Every pair of pants you’ve ever worn probably has one — that little pocket inside the right front pocket. As EDCers, we need to use our pocket space wisely. So it’s important to not overlook this little guy, the fifth pocket, as a valuable resource for carrying our essentials. In this installment of Carry Smarter, you’ll learn what that curious tiny pocket is all about, why you should make the most of this pocket, and our list of ideas of essentials that might be a great fit for both your fifth pocket and your everyday carry.
A Brief History of the Fifth Pocket
Originally one of the four pockets on Levi’s first jeans in 1873 (known to denimheads as the XX), the small pocket on the front right hip was called a watch pocket. It let cowboys, miners, and other workers safely carry and protect their pocket watches. At the turn of the 20th century, pocket watches fell out of style and became obsolete. As a result, the jeans were refreshed in 1901 with a few notable changes.
A second back pocket was added as the actual final fifth pocket (rather than the small pocket most people consider to be the defining pocket in your standard “five pocket jean”), and the watch pocket got downsized from about 3.5” to 3” now that bulky watch fobs were less commonly carried. To reflect the change in design and purpose, the watch pocket was renamed the “coin pocket” that you’re familiar with today.
The Future of Pocket Change
But these days, in an ever-increasing cashless (and coin-less) world, the coin pocket might get the same treatment the watch pocket did in the future with modern and utilitarian clothing designs. Since phones can tell time, and more recently, be used to make payments, it’s no wonder the smartphone is such an important essential for so many people.
Even then, smartphones are physically outgrowing the standard pocket by design. Screens get bigger seemingly ever year, but our pockets don’t keep up. There’s a chance we could see them getting slightly larger to be more accommodating, and that extra pocket space would be most welcome.
However, that shouldn’t discredit the nebulous functionality of the fifth pocket. Sometimes, less is more, and the smaller size of the fifth pocket can prove just as useful.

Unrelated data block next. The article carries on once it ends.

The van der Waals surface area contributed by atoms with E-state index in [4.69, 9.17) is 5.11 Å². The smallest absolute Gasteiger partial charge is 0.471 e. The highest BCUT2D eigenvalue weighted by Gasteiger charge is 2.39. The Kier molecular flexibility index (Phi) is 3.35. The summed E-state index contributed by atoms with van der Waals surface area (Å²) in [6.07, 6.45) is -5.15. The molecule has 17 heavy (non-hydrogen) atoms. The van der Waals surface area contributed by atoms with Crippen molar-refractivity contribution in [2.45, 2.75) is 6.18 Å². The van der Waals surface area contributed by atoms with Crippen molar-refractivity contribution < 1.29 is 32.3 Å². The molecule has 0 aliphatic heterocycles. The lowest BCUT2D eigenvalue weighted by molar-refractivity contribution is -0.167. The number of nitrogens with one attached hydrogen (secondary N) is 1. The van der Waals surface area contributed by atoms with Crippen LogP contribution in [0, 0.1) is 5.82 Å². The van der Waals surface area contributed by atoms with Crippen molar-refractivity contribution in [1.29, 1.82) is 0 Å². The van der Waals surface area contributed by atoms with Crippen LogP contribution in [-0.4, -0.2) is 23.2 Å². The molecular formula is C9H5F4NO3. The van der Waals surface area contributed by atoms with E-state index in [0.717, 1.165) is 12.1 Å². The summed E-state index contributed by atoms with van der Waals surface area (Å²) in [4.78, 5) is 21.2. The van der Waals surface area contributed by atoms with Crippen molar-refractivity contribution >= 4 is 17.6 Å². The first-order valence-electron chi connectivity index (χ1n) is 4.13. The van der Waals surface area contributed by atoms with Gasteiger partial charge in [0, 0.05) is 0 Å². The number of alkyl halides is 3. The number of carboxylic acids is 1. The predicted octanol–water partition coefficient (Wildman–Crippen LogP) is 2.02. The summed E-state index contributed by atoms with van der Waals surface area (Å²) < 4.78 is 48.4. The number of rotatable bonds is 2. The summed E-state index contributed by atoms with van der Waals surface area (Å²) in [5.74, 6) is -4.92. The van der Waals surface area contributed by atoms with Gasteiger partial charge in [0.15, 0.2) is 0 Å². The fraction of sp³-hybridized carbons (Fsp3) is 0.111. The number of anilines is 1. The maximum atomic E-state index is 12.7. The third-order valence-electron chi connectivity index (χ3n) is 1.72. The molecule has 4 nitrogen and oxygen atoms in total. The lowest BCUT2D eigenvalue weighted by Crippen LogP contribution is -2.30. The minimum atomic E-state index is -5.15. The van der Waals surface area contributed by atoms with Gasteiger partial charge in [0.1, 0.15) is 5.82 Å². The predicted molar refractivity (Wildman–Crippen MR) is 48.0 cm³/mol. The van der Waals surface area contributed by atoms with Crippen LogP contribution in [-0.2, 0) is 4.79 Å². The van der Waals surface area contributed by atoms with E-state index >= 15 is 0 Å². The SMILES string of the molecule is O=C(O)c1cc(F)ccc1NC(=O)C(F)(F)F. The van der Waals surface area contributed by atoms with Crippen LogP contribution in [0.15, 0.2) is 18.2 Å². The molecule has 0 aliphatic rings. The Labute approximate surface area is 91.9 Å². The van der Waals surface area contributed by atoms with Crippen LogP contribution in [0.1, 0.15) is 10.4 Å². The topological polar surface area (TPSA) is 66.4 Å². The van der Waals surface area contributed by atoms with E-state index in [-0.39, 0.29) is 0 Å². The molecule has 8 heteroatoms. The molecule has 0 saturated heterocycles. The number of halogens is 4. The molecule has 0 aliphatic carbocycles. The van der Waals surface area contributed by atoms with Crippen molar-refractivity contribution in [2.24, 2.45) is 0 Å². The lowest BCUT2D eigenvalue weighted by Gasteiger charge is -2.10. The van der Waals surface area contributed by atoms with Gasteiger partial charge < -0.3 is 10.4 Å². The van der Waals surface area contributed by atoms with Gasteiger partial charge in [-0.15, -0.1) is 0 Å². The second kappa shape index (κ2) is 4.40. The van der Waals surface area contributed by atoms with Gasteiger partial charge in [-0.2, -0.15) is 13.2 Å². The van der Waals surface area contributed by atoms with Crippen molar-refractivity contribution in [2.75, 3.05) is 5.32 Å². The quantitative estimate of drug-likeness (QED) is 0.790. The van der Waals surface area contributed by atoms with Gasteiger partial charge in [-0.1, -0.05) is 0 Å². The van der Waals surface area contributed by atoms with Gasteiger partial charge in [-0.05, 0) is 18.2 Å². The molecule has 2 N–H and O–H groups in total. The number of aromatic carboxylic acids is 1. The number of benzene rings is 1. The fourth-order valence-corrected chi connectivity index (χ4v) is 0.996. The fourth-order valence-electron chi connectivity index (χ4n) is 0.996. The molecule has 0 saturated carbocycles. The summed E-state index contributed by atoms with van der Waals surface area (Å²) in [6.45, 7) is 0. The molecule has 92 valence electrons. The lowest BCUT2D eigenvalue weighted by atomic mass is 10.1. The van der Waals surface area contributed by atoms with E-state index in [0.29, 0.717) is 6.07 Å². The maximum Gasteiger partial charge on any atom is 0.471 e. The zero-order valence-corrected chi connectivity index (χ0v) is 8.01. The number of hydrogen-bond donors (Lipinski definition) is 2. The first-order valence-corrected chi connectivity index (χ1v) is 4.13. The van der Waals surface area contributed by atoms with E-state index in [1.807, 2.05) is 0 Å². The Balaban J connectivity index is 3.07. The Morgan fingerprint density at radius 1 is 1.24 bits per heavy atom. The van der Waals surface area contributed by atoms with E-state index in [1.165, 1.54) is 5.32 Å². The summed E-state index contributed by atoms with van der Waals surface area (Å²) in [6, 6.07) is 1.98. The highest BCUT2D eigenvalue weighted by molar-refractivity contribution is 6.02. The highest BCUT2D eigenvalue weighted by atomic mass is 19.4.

The Advantages of the Fifth Pocket for EDC
- It keeps loose things organized: Because it’s smaller, there’s less wiggle room for things to trinkets to bang around, and you’ll know exactly where everything in that pocket is. Coins and keys won’t scratch your phone and other kit in here.
- It affords quick access: Its higher placement on the hip grants easier access than fishing for stuff in the bottom of your front pocket bag, making the fifth pocket an ideal home for your most frequently used items.
- It frees up main pocket space: Besides just keeping small things out of the way of bigger items like your phone or wallet.
As a testament to its versatility, the fifth pocket goes by many names depending on its usage, such as the match pocket, condom pocket, and as mentioned before, watch pocket and coin pocket. Whatever you want to call it, it can be home to your next piece of kit. Here’s our list of ideas to get you started.
Smaller knives don't need to mean diminished utility nor quality. These knives perform as well as their bigger brethren, but conveniently sized for ease of carry and discretion.
- Spyderco Ladybug ZDP-189: arguably the best edge-retaining steel in one of the most compact knives on the market. ($42)
- Victorinox Cadet: thin profile, wide range of applications, and a favorite in the EDC crowd. ($30)
- Boker Subcom: small in stature but big in features and cutting effectiveness. ($33)
Modern emitter technology has enabled even the smallest flashlights to have excellent output and runtimes. Don't underestimate the power of these coin pocket rockets.
- Fenix LD02: rare appearance of a rear clicky switch on an AAA light, with 100 lumens to boot. ($30)
- Nitecore Tube: 45 variable lumens with convenient USB charging. ($10)
- ThruNite Ti3: one of the most powerful (120 lumens) and compact AAA lights on the market. ($20)
Sometimes you need the right tool for the job but can't afford to give up valuable pocket space. These handy helpers tuck away with your coins until needed.
- Zippo Lighter: the standard by which other lighters are judged — this is a classic fifth pocket essential. ($15)
- Obstructures Small Pry/Open: pry bar, multitool, and suspension built from hardy titanium. ($32)
- Leatherman Style CS: Leatherman fit and finish in a tiny package with 6 useful tools. ($20)
When you’re on the go, you won’t always be able to properly freshen up. These hygiene essentials keep you fresh and protected against harsh elements and long days.
- Burt's Bees Natural Lip Balm: a boost of vitamin E and peppermint oil for dry days. If you’ve had bad luck with tube-style lip balms in your pocket, give Jack Black lip balms ($8) a try — they’ve got screw-on caps and squeeze applicators for a better carry. ($2)
- Listerine PocketPaks: a lighter, slimmer, less noisy way to keep your mouth fresh compared to mint tins and gum. ($2)
- Alfred Lane Solid Cologne: its slim pocketable tin lets you carry a quick touch-up to smell great all day. ($18)
For the modern digital commuter, storage and battery life are key. Don’t get caught with a dead battery or a full drive again.
- mophie Power Reserve: Lightning cable and 1350mAh power bank in one for a complete on-the-go charging solution. ($30)
- Kingston DataTraveler microDuo 3.0: 64GB of USB 3.0 goodness, and plays well with your micro USB devices. ($26)
- Fitbit One: fitness stats on the go without having to take your bulky phone along. ($100)
Like the fifth pocket itself, our list is fairly small compared to the number of pocketable possibilities out there. Let us know in the comments below — what do you keep in your fifth pocket?
Words by Bernard Capulong and Mikey Bautista
Photos by Ed Jelley